… and that I’ll probably do “wrong” in 2016 because ultimately, while the five things I’m highlighting here go against most conventional business advice and wisdom, I did them in ways that work for me.
Selling retail vs. selling wholesale. If you read a lot of home-based business articles for advice, you’ll find that most of them are geared towards people who eventually want to go wholesale. I am not one of those people, and there’s three reasons why that I can give you off the top of my head.
One: there’s a lot to be said for selling to a company who wants to buy a hundred of your widgets in one fell swoop, and also a lot to be said for only dealing with one or two people (who then deal with the hundreds of folks who want to buy your widgets). There are a lot of people who would rather deal with two people than two hundred… but I’m not one of them. I’d rather make a hundred things slowly over the course of 100 weeks for 100 different people than make 100 things over the course of two weeks for one person. But then, the things I make take time, and I make a lot of different things. If I only made and sold one thing, I might be interested in selling wholesale. But I don’t, and I’m not. I have sold wholesale in the past, but I’m very, very choosy, and pretty much limit that to yarn stores and/or shop owners I know personally.
Two: It’s more work for me to make 100 things over the course of a few weeks than it is to space that out over two years. Conventional wholesale prices are 50% of the retail price. Would I rather get the full retail price spread out over a couple of years, or would I rather get half of that in one lump sum? Well, I have to be honest, there are times when I could use the lump sum! But if the work and the stress of those two things were equal, I’d rather have it spread out over time. I’d rather know the end user of my products. Which brings me to…
Three: I like people. I like community. I like that a community of like-minded, funny, nerdy, crafty, do-right people has sprung up around me. I like knowing what happens to my babies when I pack them and send them out the door. I like knowing the continuation of their story. I like finding out when people have given my products as gifts and what the response was from the giftee. I like going to craft shows and having people who’ve bought from me before specifically hunt me down to see what I have that’s new. If I sold wholesale, I wouldn’t get that. And I would miss it. I would miss that connection with people.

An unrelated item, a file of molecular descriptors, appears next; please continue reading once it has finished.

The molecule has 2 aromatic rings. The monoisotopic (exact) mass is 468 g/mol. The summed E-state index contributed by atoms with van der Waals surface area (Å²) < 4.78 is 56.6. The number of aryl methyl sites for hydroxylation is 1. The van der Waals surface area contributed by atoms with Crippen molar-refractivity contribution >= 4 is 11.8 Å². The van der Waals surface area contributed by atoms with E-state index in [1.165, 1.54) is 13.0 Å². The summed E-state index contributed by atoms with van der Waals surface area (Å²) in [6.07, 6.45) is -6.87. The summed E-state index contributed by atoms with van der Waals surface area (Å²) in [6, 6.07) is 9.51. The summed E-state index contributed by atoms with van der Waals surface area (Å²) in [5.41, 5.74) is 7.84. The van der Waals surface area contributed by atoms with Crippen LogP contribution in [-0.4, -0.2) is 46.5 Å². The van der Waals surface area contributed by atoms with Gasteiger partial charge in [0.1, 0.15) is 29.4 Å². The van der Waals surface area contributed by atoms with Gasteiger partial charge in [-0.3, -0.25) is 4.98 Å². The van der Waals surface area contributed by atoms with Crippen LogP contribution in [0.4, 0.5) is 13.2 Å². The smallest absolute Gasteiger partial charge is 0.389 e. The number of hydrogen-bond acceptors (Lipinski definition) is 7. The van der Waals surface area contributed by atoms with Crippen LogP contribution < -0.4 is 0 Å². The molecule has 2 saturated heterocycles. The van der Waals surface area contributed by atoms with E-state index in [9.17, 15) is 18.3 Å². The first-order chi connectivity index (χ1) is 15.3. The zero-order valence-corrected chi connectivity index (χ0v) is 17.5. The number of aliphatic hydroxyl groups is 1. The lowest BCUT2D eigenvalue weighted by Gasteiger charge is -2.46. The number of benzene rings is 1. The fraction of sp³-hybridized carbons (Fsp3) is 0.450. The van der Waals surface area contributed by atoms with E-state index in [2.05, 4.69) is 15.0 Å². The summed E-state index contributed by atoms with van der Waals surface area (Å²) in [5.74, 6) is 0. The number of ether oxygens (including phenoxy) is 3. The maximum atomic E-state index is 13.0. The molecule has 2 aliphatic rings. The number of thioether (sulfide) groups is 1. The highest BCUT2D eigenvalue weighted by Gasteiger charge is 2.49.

So I don’t take that business advice that implies wholesale is the Holy Grail. It may be grand for others, I’m not knocking that. But it’s not for me.
Newsletters. Oh, newsletters. I want to love you so, but…. but. I delete more than half the newsletters I get. In fact, I just unsubscribed from a handful of things this morning. And most of the people I know feel the same way. “I get to much/I don’t have time/why do I even”. So every time that I read that Newsletters are the #1 way to stay in touch with people, I wonder… what am I doing wrong? Are the people I know just different from all these newsletter-loving folks? So I try, I really do. I had told myself that I would do one newsletter a month, rotating between a general one, and then three specific to soap, ceramics, and yarn. But telling myself that I’d do them once a month really meant that I got one out of every three or four done… so a few months ago I told myself to do one every week. Every Monday, send out a newsletter. I think I got three out, then Thanksgiving, then one more, then GLAM and Christmas, and I was just really way too busy. Now things are settling down, and I’m ready to get back to them, but… I’m really bad at doing them (which you’d know, if you were signed up for them, hahahah!).